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When I push the start button nothing happens. Battery is reading 12 volts. I tried to by-pass the selinoid and the starter engaged the flywheel but there was a bad grinding noise. The engine only has 40 hours on it. Also the gauges on the panel do not work.

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Posted on Jan 02, 2017

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alicantecoli
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SOURCE: starter runs but won't engage flywheel

engine crank thrusts worn and crank moved back enough to not engage ,with a manual the clutch would push it forewards.or the flex plate on the back of the torque converter damaged and broke in teh centre where bolts to the crank

Posted on Dec 27, 2008

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SOURCE: 2001 lincoln ls v6 3.0 starter clicking not

try to rotate the engine by hand using appropriate socket and power handle at the engine drive pulley.if you can turn the engine freely then there is no engine problem.try to check the battery condition and lead wire going to the starter.If everything is ok then have your starter repaired

Posted on Jan 20, 2010

SOURCE: o2 lincoln ls check engine

You have two pumps,I guess you know that ,if you already did one. Did you check fuel pressure at the rail and check out the electronic pressure regulator? What codes are coming up and do they stay set?

Posted on Feb 09, 2010

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SOURCE: 1994 Ford Escort- Went out to start the engine-

If you turned the flywheel with a screwdriver and the bendix engaged the flywheel, then it sounds like it could be the flywheel. There may be "teeth" missing on the flywheel, causing the bendix not to grab onto the flywheel. Have the flywheel checked. If there are "teeth" missing, then replace the flywheel. I experienced the same problem with my Nissan.

Posted on Feb 15, 2010

  • 557 Answers

SOURCE: my starter stays on and wont turn off unless i

the selonoid to the starter is bad,

Posted on Nov 10, 2010

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ATV will not start battery seems to be ok as lights are bright when turned on when key in on position.


What clicks is the solenoid for the starter. I pushes the starter gear into the flywheel, then the starter motor is supposed to spin the flywheel and it starts. If you hear the click, but nothing else happens, there is a good chance that it is the starter itself. Check the wires going to the starter and make sure that the red one is 12 volts. The black one should go to ground. If it has 12V on it, then it is the starter motor. If it DOESN'T have 12V, then the problem is that power is not getting to the motor.

May 19, 2016 | Honda 2010 FourTrax Rancher 4X4 ES

1 Answer

I have a 1995 Chevy 1500 4.3 v6 vortec I just replaced the starter and the battery and when I try and turn it over all it does is click it has 190,131 miles any ideas??


There are a few possibilities.

1. The new battery is bad. Even new ones can be defective. Even if it reads over 12 volts, that doesn't mean it has enough current to crank the starter.
2. The new starter is defective. It can happen.
3. The starter is not engaging the flywheel correctly. Some starters require shims or else the solenoid will only kick the starter gear into the side of the flywheel teeth.
4. There is a loose or corroded connection at the battery or the starter causing a loss of current to the starter motor.
5. Worst case scenario is that the engine is seized. Put a socket on the crank pulley bolt and rotate clockwise. If it turns, you're OK.

Feb 15, 2016 | Cars & Trucks

1 Answer

I have a 79 hd sportster 1000 replaced the selinoid but when you hit start button nothing happens but test light on and it lights up so what other issue could it be


Do a voltage drop test on the starter system.

First do a voltage reading on the battery and note what it is.

Using a voltmeter attach the red meter lead to the most positive part of the circuit, which would be the positive post of the battery and attach the black meter lead to the final destination or component in the circuit (if testing a starter circuit this would be the terminal on the starter, not the solenoid). THEN try to activate the starter and observe the meter reading. The meter will read the voltage dropped or the difference in potential between the source and the destination. An ideal circuit voltage drop reading would be 1 volt or less. If there is an open in the circuit (i.e. NO electricity is reaching the terminal) the voltmeter should read source voltage volts which means all the voltage was dropped. A normal good starter circuit should not show more than a one volt drop. If more than 1 volt is dropped there is a problem somewhere in the circuitry before the starter terminal. In this case leaving the red voltmeter lead on the battery positive post, move the negative voltmeter lead to the solenoid stud where the battery cable attaches and activate the starter circuit again. If the voltage reading is now 1 volt or less clean, repair, tighten the starter solenoid to starter terminal stud connections and test again and if no change clean/repair the internal solenoid contacts or replace the solenoid with a new/good one. If there is still a voltage drop greater than 1 volt move the negative voltmeter lead from the solenoid terminal stud to the actual battery cable terminal end at the solenoid terminal stud and again activate the starter circuit. If there is a 1 volt or less reading the battery cable terminal end and/or solenoid terminal stud and/or the connection between the two is faulty, loose, corroded or etc. Clean and tighten and retest. If there is still more than a 1 volt reading on the voltmeter the problem is a loose or corroded or otherwise bad connection between the battery cable terminal end and the battery positive post or the battery cable itself is bad. Clean and tighten the battery cable terminal and battery positive post and test again. If there is still more than a one volt reading on the voltmeter the battery cable is bad and will need to be replaced.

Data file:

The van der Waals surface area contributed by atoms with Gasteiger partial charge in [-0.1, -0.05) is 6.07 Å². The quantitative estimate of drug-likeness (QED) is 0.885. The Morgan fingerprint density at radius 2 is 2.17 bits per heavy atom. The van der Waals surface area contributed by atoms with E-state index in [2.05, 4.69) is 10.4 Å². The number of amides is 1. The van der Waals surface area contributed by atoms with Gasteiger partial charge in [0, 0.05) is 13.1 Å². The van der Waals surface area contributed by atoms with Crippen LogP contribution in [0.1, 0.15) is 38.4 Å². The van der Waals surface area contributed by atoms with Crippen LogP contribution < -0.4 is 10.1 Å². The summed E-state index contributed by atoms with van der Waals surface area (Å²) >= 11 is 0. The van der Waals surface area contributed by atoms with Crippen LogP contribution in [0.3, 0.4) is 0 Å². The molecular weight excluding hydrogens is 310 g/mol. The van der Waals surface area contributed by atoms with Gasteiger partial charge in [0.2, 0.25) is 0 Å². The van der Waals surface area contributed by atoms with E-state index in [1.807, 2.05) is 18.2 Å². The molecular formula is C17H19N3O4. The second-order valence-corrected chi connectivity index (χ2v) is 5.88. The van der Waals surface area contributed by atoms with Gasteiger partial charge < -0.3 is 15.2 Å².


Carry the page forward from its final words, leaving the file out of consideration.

If there is less than a 1 volt reading when the test is done at the starter terminal the circuit up to that point is good so the next step will be to do a negative or ground circuit voltage drop test by connecting the negative or black voltmeter lead to the most negative point which is normally the negative battery post (or the closest thing thereto if, like some Sportsters, the battery post is hard or impossible to get to) and then connect the positive or red voltmeter lead to the starter mounting studs. Then activate the starter circuit again and if the voltage reading is greater than 1 volt clean the battery negative cable ends and battery post and negative cable to motorcycle frame or other grounding point, tighten same and similarly the starter mounting points and studs because there is a problem with the starter ground (could be looseness, corrosion, powder coat/paint problems etc). If the voltage reading is 1 volt or less than 1 volt in this test the ground circuit is okay and it will be necessary to perform a starter current draw test on the vehicle (and/or a starter current free draw test on the bench). If the results are within the specifications for the starter in these tests remove the spark plugs, raise the rear wheel so it can spin unimpeded, put the transmission in 5th gear and rotate the rear wheel to check for engine, transmission, primary and/or crankshaft resistance/bind. If the results are not within the amperage specifications for the particular starter replace or repair the starter motor to bring within the system amperage specifications.